The Report of Current Opinions: Santa Comes Early to the Open Law Movement

Public.Resource.Org will begin providing in 2011 a weekly release of the Report of Current Opinions (RECOP). The Report will initially consist of HTML of all slip and final opinions of the appellate and supreme courts of the 50 states and the federal government. The feed will be available for reuse without restriction under the Creative Commons CC-Zero License and will include full star pagination.This data is being obtained through an agreement with Fastcase, one of the leading legal information publishers. Fastcase will be providing us all opinions in a given week by the end of the following week. We will work with our partners in Law.Gov to perform initial post-processing of the raw HTML data, including such tasks as privacy audits, conversion to XHTML, and tagging for style, content, and metadata.

via The Report of Current Opinions – O\’Reilly Radar.

On Sunday Dec. 19 Carl Malamud made the startling announcement quoted above. And you did read it correctly: “The Report will initially consist of HTML of all slip and final opinions of the appellate and supreme courts of the 50 states and the federal government. ” To say that this is huge would be the understatement of the year.

From personal experience I can tell you that the “slip and final opinions of the appellate and supreme courts of the 50 states and the federal government” have never all been freely available in HTML before. Not even close. At best you could probably wrangle 75% of these opinions in PDF using a mountain of code to scrape sites and parse feeds. To have all this available as a single feed is a game changer.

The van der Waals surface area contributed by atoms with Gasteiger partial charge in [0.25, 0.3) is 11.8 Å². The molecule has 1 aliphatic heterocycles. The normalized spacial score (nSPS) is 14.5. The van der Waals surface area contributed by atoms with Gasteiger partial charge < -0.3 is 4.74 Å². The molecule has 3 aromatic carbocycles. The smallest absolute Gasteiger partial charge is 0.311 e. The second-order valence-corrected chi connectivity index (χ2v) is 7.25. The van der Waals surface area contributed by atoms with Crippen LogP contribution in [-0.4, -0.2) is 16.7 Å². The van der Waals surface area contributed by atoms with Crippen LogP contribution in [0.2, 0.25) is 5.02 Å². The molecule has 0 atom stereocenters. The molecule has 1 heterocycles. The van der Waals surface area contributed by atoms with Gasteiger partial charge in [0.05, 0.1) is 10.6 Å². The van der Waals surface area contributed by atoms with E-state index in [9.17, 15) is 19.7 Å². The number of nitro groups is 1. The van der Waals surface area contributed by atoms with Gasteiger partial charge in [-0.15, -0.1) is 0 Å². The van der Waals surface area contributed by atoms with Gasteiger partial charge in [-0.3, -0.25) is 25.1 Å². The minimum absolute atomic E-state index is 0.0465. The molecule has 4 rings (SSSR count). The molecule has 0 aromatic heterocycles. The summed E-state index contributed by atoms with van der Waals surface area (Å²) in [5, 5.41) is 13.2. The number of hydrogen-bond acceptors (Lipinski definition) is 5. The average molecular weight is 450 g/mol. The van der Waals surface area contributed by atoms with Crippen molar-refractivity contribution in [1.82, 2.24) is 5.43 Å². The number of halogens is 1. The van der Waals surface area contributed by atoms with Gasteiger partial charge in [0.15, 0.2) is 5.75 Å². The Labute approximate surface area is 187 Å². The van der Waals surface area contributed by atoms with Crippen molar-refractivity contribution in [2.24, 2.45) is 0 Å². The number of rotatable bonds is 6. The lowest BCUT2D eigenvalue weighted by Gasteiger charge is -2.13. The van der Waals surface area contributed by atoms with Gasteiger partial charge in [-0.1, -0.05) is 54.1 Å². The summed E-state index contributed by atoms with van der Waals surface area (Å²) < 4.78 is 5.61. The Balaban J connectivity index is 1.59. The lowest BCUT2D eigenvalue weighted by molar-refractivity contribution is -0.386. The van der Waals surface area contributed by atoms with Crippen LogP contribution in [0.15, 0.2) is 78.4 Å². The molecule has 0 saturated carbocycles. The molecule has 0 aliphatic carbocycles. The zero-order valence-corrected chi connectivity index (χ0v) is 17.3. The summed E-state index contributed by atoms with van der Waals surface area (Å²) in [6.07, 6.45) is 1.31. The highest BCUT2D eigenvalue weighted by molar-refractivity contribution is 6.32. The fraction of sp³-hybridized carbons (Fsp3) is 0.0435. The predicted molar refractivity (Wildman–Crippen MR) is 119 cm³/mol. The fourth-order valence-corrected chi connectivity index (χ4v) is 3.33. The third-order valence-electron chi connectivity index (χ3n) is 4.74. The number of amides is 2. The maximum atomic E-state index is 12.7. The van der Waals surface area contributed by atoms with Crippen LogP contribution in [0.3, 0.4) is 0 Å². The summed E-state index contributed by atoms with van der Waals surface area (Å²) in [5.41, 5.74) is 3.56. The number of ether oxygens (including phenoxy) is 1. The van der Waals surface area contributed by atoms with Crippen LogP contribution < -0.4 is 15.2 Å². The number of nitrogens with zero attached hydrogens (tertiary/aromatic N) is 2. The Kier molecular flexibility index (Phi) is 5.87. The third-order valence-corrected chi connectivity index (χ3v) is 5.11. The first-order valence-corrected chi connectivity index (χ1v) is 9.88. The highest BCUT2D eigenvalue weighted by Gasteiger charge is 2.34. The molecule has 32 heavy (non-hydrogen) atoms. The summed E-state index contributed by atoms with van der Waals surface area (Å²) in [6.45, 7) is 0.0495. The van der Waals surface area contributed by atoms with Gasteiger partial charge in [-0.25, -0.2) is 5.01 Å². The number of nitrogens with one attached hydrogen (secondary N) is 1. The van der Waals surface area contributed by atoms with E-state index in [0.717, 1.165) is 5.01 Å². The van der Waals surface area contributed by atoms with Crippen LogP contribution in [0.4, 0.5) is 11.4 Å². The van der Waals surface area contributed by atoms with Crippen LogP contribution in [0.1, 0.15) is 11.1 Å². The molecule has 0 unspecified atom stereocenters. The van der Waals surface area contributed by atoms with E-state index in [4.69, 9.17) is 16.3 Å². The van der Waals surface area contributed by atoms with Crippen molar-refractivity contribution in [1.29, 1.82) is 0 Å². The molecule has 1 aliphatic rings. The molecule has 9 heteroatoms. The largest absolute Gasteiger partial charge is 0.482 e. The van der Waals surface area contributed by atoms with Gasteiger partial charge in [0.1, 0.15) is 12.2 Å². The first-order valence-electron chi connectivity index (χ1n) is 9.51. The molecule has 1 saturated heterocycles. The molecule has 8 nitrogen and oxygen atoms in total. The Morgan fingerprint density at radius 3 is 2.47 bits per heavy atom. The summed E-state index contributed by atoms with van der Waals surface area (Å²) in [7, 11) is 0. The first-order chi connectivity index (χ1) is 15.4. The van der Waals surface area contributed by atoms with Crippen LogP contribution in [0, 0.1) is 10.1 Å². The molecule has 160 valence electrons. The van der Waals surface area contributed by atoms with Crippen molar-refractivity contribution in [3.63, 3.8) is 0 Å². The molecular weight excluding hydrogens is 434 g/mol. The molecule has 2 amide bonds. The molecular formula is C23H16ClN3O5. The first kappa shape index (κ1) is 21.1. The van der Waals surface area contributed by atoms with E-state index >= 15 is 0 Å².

As a researcher and builder of tools for legal research and education, having access to a single feed that contains all of this data is just the thing I’ve been looking for (and occasionally trying to build) for the past 15 or so years. I have no doubt that the availability of this feed will spark a flurry of development to use the data in new and interesting ways. I will certainly be incorporating it in the CALI tools I’m currently working on.

Of course there are a couple of caveats here. First, we haven’t seen the feed yet. It won’t be available for a few weeks, so right now I’m still just waiting to see what it will look like. Second, there are 2 “timeouts” built into this service, direct government involvement by July 1, 2011 and a general sunset of private sector activity in creating the feed at the end of 2012. The timeouts underscore the belief that providing free and open access to primary legal materials is a duty of the government, plain and simple. As citizens we are bound to follow the law and our government should be obligated to provide us with free and open access to that law.

I know I’m certainly looking forward to a new year that brings greater free and open access to the law. Thanks, Carl.

Google eBooks: Hey Amazon, Look At Us?

Two weeks ago the Google eBookstore finally launched, and the world was briefly amazed. Google Editions, as it was known until launch, was the book world’s Duke Nukem Forever: vaporware for seven years, depending on how you count. Its actual emergence was like the birth of a unicorn. A mewling, misshapen, half-baked unicorn.

Google eBooks: Is That All There Is?.

So, yep, Google launched an eBookstore. It really is a direct shot across the bow of Amazon, but Google should have gone for something with a bigger caliber.  As this article notes it has taken Google a lllooonnnggg time to get here, but one does wonder if “here” moved in the meantime and Google some how missed it.